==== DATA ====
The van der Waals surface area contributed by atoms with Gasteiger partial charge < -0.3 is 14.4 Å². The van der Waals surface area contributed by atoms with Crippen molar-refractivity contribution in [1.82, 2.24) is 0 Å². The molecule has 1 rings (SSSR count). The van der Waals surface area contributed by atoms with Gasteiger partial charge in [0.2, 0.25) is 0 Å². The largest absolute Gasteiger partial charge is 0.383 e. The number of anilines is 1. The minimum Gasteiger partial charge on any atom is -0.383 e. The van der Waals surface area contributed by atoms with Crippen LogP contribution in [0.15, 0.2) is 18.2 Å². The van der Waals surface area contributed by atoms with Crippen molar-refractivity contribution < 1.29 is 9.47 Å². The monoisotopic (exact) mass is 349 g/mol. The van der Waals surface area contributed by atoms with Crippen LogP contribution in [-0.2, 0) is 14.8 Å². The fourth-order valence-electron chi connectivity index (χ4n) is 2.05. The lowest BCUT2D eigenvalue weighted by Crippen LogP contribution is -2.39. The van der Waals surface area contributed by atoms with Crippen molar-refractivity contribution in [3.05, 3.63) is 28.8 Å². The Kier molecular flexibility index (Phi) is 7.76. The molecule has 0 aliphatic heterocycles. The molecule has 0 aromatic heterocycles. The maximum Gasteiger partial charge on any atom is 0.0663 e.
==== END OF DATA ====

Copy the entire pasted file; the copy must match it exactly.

The van der Waals surface area contributed by atoms with Gasteiger partial charge < -0.3 is 14.4 Å². The van der Waals surface area contributed by atoms with Crippen molar-refractivity contribution in [1.82, 2.24) is 0 Å². The molecule has 1 rings (SSSR count). The van der Waals surface area contributed by atoms with Gasteiger partial charge in [0.2, 0.25) is 0 Å². The largest absolute Gasteiger partial charge is 0.383 e. The number of anilines is 1. The minimum Gasteiger partial charge on any atom is -0.383 e. The van der Waals surface area contributed by atoms with Crippen LogP contribution in [0.15, 0.2) is 18.2 Å². The van der Waals surface area contributed by atoms with Crippen molar-refractivity contribution < 1.29 is 9.47 Å². The monoisotopic (exact) mass is 349 g/mol. The van der Waals surface area contributed by atoms with Crippen LogP contribution in [-0.2, 0) is 14.8 Å². The fourth-order valence-electron chi connectivity index (χ4n) is 2.05. The lowest BCUT2D eigenvalue weighted by Crippen LogP contribution is -2.39. The van der Waals surface area contributed by atoms with Crippen molar-refractivity contribution in [3.05, 3.63) is 28.8 Å². The Kier molecular flexibility index (Phi) is 7.76. The molecule has 0 aliphatic heterocycles. The molecule has 0 aromatic heterocycles. The maximum Gasteiger partial charge on any atom is 0.0663 e.